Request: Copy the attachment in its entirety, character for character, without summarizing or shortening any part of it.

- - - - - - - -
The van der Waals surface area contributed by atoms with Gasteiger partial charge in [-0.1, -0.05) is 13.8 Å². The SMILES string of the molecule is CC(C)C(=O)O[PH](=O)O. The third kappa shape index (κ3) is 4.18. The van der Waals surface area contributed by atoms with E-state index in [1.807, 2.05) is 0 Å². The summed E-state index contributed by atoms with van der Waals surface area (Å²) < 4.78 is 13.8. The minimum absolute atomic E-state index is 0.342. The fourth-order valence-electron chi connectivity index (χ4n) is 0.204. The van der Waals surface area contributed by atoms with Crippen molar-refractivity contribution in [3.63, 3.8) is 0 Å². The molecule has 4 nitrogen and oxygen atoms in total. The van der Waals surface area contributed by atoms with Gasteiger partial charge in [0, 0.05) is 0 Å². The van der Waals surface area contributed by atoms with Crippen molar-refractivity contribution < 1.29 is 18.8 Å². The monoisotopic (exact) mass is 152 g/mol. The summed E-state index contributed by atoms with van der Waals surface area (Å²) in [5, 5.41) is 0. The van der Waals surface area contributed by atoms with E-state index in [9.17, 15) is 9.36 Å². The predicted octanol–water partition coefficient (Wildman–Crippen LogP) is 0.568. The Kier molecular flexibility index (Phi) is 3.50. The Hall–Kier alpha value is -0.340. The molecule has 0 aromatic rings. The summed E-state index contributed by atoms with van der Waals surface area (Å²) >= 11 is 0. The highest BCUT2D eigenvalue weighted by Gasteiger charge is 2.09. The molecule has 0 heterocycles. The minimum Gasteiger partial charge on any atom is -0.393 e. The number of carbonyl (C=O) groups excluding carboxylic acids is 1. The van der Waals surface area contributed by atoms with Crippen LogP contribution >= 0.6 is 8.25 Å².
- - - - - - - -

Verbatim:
The van der Waals surface area contributed by atoms with Gasteiger partial charge in [-0.1, -0.05) is 13.8 Å². The SMILES string of the molecule is CC(C)C(=O)O[PH](=O)O. The third kappa shape index (κ3) is 4.18. The van der Waals surface area contributed by atoms with E-state index in [1.807, 2.05) is 0 Å². The summed E-state index contributed by atoms with van der Waals surface area (Å²) < 4.78 is 13.8. The minimum absolute atomic E-state index is 0.342. The fourth-order valence-electron chi connectivity index (χ4n) is 0.204. The van der Waals surface area contributed by atoms with Crippen molar-refractivity contribution in [3.63, 3.8) is 0 Å². The molecule has 4 nitrogen and oxygen atoms in total. The van der Waals surface area contributed by atoms with Gasteiger partial charge in [0, 0.05) is 0 Å². The van der Waals surface area contributed by atoms with Crippen molar-refractivity contribution < 1.29 is 18.8 Å². The monoisotopic (exact) mass is 152 g/mol. The summed E-state index contributed by atoms with van der Waals surface area (Å²) in [5, 5.41) is 0. The van der Waals surface area contributed by atoms with E-state index in [9.17, 15) is 9.36 Å². The predicted octanol–water partition coefficient (Wildman–Crippen LogP) is 0.568. The Kier molecular flexibility index (Phi) is 3.50. The Hall–Kier alpha value is -0.340. The molecule has 0 aromatic rings. The summed E-state index contributed by atoms with van der Waals surface area (Å²) >= 11 is 0. The highest BCUT2D eigenvalue weighted by Gasteiger charge is 2.09. The molecule has 0 heterocycles. The minimum Gasteiger partial charge on any atom is -0.393 e. The number of carbonyl (C=O) groups excluding carboxylic acids is 1. The van der Waals surface area contributed by atoms with Crippen LogP contribution >= 0.6 is 8.25 Å².